If you want shopping options, Beijing has them. Capitalism is out in full force here, and the options range from a blanket on the sidewalk to a glittery new shopping mall. I have not yet exhausted the shopping options (pretty sure I’ll be able to live here for years and not do that), but here is a basic guide to some common types of stores and the goods you can find in them. I’m becoming more and more convinced that there are few things you can’t buy some form of here, IF you know where to look. For foreigners, that doesn’t mean that it will be the same as in your home country, that you’ll always have tons of options, or that it will be affordable. But you can probably find something.
There are lots of vendors who don’t actually have a store. These include people who set out a blanket filled with wares on a sidewalk, people selling fruit from the back of a truck or a horse drawn cart, shoe and/or bike repair carts, and snack carts. There are usually no posted prices and bargaining is almost always possible.
These are little neighborhood stores. My apartment complex has a whole set of little stores outside the gate (which is also outside a university campus gate). This is an art supplies and stationary store, but there are also little supermarkets, home goods stores, clothing stores, produce stores, a pharmacy, and restaurants. These are not expensive places, but the selection is limited. They are also often filled to the brim, so it can be helpful to know what you’re looking for and how to ask for it. They can hold amazing treasures, though. A couple of weeks ago, I found a hot glue gun at this store. I had just been thinking that a glue gun would be useful for making some Christmas ornaments, but wasn’t exactly sure where to find it. Then browsing this store, I saw one. I didn’t see any glue, so I did have to ask for that (“hot glue sticks” is not in my current vocabulary, so I think I asked for the “things that go inside this” with an appropriate hand gesture). He had the glue, but they were in a box under some other things, so he just pulled out how many sticks I wanted. I felt like I had found a hidden treasure!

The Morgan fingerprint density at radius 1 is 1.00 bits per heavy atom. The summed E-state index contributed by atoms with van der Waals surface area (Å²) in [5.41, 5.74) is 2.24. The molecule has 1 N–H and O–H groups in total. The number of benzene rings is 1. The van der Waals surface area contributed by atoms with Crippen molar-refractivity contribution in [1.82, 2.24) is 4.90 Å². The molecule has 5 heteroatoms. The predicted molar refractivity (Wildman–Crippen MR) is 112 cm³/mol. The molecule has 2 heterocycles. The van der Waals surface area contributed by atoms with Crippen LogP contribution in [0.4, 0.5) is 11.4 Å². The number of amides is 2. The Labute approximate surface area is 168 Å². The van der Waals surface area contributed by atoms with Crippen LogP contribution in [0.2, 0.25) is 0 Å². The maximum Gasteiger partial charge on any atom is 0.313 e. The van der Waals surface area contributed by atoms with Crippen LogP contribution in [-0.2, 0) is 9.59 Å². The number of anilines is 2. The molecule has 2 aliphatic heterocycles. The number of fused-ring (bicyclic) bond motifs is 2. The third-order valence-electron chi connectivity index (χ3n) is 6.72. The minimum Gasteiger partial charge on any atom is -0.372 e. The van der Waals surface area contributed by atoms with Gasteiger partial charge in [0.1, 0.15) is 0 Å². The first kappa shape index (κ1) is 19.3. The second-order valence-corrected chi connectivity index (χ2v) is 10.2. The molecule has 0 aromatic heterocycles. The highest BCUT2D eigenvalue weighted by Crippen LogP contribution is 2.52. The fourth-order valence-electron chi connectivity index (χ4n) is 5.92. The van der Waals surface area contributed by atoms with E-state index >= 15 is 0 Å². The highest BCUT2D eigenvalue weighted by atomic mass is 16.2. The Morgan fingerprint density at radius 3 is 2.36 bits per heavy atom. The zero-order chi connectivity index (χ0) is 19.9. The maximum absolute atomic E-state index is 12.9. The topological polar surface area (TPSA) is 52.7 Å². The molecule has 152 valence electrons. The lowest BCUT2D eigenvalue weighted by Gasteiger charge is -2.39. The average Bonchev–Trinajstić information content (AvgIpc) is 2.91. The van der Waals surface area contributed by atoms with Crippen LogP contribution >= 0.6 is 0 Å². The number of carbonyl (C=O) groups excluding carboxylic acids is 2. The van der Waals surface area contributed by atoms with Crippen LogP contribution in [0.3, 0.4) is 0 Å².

Beijing has lots of markets. These are usually indoors with lots of little stands. Each stand has a separate owner. The wares vary some from market to market. Some markets have a specialty, like food items, flowers and plants or clothing. But many of them are generalists and hold all kinds of things you might want (or didn’t know you needed). The market in the photo is a clothing market close to my house. They have lots of clothing, shoes, and accessories, but they also have gift items, places to get your nails done, and a few craft supplies stands. Prices are usually not marked in markets and bargaining is often required. How much bargaining depends on the market—the ones that attract lots of tourists quote more inflated prices, so I haven’t been to those during this stint in Beijing. Markets can be fun places to explore, if you like a treasure hunt. They can also be crowded, frustrating, and exhausting.